January 14, 1955
EDWARD B. MCMASTER, A MINOR, BY HIS FATHER AND GUARDIAN, EDWARD E. MCMASTER AND EDWARD E. MCMASTER AND AGNES MCMASTER, APPELLANTS,
FRANK REALE, WILLIAM REALE, TRIPOLL A. REALE AND GORIZIO R. REALE, INDIVIDUALLY AND AS PARTNERS, TRADING AS REALE CONSTRUCTION COMPANY
Appeal, No. 14, Oct. T., 1954, from judgment of Court of Common Pleas No. 3 of Philadelphia County, Dec. T., 1950, No. 1634, in case of Edward B. McMaster, a minor, by his father, Edward E. McMaster et ux. v. Frank Reale et al., trading as Reale Construction Company. Judgment affirmed.
Irvin J. Kopf, Philadelphia, for appellants.
Ralph S. Croskey, with him Morton B. Weinstein, Philadelphia, for appellees.
Before Rhodes, P.j., Ross, Gunther, Wright, Woodside and Ervin, JJ. (hirt, J., absent).
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OPINION BY GUNTHER, J.,
This is an action in trespass by a minor through his parents against four defendants individually and as members of a partnership. The jury rendered a verdict in favor of the plaintiffs against Tripoli A. Reale and in favor of the other two defendants (the fourth defendant having died before trial, the action as to him was abated by agreement of counsel). The court
[ 177 Pa. Super. Page 431]
below denied plaintiff's motions for a new trial and for judgment n.o.v. and plaintiffs have appealed.
The testimony disclosed that the partnership, Reale Construction Company, was engaged in installing sewer pipes along public streets in Philadelphia. The minor plaintiff was found near an open sewer ditch by Tripoli Reale, the foreman for the partnership, who told the minor to leave and then kicked and slapped him. The issue of tortious conduct having been determined by the jury in favor of plaintiffs, the only question is whether the other partners are bound by the acts of their foreman.
Plaintiffs contended that Tripoli Reale was a member of the partnership because he had joined in a fictitious name application. The testimony of the defendants revealed that he was never made a partner, but was reported and paid as an employe of the partnership. However, it is undisputed that Tripoli Reale was the foreman in charge of the work at the time the injury was inflicted, and plaintiffs now contend that the evidence clearly indicates that he was acting within the scope of his employment so that the partners are bound by his tort as a matter of law.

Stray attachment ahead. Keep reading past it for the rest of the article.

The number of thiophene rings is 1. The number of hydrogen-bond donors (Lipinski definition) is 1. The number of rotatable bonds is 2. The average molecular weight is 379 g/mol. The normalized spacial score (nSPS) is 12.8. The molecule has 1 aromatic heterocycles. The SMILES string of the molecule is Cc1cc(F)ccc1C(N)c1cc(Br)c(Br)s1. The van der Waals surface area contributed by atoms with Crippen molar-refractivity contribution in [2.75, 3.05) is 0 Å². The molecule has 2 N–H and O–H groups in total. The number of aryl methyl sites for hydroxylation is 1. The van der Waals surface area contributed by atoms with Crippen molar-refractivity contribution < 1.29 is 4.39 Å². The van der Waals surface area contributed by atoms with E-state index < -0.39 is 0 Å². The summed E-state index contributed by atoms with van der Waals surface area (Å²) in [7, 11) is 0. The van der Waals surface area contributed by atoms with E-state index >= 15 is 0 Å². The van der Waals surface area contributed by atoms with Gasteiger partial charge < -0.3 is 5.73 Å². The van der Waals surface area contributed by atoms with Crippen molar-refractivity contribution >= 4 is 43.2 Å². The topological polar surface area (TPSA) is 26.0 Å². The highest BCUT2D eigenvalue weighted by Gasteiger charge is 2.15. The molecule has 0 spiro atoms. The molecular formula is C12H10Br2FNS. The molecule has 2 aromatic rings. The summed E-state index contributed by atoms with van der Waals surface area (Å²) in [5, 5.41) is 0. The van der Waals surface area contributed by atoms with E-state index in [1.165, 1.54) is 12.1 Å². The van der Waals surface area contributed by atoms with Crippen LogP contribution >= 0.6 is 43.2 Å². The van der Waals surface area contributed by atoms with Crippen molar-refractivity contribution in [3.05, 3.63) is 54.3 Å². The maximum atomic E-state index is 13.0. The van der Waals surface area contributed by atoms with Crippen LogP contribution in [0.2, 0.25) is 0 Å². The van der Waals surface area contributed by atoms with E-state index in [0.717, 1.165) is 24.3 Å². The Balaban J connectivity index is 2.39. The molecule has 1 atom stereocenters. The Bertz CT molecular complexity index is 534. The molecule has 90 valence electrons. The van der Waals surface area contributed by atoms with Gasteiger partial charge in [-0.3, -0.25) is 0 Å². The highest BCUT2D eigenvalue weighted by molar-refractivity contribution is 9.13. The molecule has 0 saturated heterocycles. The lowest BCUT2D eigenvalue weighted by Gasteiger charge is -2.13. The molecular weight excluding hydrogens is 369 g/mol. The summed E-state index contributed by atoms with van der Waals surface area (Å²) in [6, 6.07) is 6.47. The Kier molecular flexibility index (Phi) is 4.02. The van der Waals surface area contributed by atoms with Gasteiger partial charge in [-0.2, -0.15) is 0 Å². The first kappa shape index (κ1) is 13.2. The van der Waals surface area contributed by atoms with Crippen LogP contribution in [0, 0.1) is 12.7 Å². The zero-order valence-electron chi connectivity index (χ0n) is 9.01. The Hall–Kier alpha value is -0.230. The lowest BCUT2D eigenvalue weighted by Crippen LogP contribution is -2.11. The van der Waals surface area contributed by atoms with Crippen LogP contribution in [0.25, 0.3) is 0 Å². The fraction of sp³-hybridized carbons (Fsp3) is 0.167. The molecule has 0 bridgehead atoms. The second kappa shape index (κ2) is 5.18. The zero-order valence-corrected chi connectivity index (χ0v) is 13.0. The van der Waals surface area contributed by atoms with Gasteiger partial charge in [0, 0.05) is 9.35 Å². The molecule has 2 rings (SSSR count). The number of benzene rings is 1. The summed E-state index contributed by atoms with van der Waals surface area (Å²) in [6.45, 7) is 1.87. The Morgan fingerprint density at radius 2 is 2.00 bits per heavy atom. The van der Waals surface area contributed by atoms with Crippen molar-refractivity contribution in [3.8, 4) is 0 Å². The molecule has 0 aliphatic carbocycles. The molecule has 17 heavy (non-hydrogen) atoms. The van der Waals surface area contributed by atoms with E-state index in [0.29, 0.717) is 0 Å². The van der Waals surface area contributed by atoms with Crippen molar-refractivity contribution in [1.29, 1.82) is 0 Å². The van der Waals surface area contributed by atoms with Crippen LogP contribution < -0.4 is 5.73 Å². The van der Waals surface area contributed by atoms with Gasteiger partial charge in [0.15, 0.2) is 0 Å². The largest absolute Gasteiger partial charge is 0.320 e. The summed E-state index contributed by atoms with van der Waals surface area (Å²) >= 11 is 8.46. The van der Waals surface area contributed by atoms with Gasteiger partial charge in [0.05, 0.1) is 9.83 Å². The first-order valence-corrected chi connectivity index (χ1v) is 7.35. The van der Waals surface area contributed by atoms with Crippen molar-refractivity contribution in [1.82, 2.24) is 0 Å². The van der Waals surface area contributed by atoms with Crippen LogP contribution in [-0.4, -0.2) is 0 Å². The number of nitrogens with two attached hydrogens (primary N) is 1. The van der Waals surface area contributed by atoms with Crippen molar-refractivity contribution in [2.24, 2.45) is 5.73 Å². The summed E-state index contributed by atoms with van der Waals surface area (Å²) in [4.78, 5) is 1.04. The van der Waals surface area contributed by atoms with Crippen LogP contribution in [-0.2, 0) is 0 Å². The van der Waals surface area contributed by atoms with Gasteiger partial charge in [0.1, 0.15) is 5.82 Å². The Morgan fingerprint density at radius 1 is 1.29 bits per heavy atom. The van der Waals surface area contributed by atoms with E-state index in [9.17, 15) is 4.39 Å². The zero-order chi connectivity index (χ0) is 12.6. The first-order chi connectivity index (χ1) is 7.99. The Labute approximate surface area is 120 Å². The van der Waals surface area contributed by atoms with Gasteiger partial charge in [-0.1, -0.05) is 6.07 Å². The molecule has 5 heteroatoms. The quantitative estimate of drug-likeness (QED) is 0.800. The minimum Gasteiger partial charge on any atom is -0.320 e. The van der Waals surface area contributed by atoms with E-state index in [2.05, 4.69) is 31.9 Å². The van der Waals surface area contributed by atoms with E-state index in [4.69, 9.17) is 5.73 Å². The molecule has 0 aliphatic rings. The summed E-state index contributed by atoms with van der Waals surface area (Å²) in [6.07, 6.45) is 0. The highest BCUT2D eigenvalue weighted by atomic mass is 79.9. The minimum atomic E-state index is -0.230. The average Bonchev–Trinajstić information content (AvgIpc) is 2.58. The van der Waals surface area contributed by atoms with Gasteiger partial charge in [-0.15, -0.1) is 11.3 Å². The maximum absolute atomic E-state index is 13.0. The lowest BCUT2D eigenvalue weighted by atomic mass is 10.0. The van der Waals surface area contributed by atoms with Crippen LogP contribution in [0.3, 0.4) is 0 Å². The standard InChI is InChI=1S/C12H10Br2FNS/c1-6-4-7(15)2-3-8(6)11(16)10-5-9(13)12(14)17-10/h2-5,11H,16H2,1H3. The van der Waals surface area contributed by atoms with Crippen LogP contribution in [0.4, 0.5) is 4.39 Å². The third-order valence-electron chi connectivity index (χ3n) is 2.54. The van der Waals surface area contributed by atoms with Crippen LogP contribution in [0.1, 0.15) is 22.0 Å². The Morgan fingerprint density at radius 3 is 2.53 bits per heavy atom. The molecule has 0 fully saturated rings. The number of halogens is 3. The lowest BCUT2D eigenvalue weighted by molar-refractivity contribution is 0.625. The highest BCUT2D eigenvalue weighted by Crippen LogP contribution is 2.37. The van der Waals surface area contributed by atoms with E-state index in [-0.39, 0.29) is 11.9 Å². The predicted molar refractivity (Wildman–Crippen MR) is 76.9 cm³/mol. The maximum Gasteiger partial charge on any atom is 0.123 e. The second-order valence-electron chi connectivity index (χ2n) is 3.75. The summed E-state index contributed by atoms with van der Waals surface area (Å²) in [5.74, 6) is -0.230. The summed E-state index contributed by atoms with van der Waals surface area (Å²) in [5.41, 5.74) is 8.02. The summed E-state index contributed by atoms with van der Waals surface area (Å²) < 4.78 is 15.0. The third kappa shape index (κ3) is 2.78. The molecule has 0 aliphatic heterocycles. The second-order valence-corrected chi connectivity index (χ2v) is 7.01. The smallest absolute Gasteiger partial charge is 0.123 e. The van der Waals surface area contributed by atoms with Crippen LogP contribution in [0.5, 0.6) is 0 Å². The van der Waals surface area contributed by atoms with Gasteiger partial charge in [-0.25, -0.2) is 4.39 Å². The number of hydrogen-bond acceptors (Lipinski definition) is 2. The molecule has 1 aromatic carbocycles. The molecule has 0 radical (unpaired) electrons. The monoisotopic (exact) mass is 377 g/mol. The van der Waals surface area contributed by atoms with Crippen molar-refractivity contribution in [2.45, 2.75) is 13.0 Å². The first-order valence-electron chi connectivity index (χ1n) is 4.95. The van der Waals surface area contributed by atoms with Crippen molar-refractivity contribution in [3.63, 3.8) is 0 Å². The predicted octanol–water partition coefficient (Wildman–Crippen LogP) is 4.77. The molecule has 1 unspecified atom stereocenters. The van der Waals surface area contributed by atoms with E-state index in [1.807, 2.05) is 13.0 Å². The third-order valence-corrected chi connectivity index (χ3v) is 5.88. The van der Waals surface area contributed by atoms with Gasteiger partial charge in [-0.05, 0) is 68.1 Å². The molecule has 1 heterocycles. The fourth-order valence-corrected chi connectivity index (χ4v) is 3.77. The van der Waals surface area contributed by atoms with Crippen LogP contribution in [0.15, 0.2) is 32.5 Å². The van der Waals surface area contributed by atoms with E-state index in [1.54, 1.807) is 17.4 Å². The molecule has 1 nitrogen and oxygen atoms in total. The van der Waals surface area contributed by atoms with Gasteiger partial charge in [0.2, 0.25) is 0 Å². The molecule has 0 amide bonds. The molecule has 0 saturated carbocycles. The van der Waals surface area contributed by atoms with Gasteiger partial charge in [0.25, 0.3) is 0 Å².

Tripoli Reale testified that the minor plaintiff had been previously damaging the sewer property; that he caught the plaintiff in the act, told him to get out, chased him and kicked him. On the other hand, the minor testified that he had never been near the particular ditch before, that he was only looking into the ditch when the defendant told him to go away; that as he walked away he was kicked and then struck in the face. An issue of fact was thereby raised and, by finding for plaintiffs, the jury determined that Tripoli's actions were either an unprovoked attack on the minor or else an unnecessarily harsh method of removing a trespasser. In either event we cannot hold
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as a matter of law that other partners are bound by his tort since the evidence does not necessarily lead to the conclusion that the foreman was acting within the scope of his employment. A hard and fast rule cannot be laid down as to the scope of any particular employment; and it is ordinarily a question for the jury whether or not a particular act comes within the scope of a servant's employment. The only exception is where the facts and the inferences to be drawn from them are not in dispute. Orr v. Wm. J. Burns Det. Agency, 337 Pa. 587, 12 A.2d 25. It is possible to conclude from the evidence that the attack was wholly unprovoked and unwarranted, in which event the rule would apply that "a master is not liable for the wilful misconduct of his servant, and that such wilful misconduct, while it may be within the course of the employment, is not within the scope thereof." MacPhail v. Pinkerton's National Detective Agency, Inc., 134 Pa. Superior Ct. 351, 3 A.2d 968.
On the other hand, the evidence also supports the conclusion that the foreman attempted to accomplish a proper result, the removal of a trespasser, in an outrageous fashion, which would also be without the scope of his employment. Howard v. Zaney Bar, 369 Pa. 155, 85 A.2d 401. The verdict clearly includes a finding that the attack on the minor plaintiff was either unprovoked or excessive. Such a finding is supportable by the evidence and cannot be disturbed by the court. It was therefore proper for the court below to refuse a new trial and the entry of judgment n.o.v.
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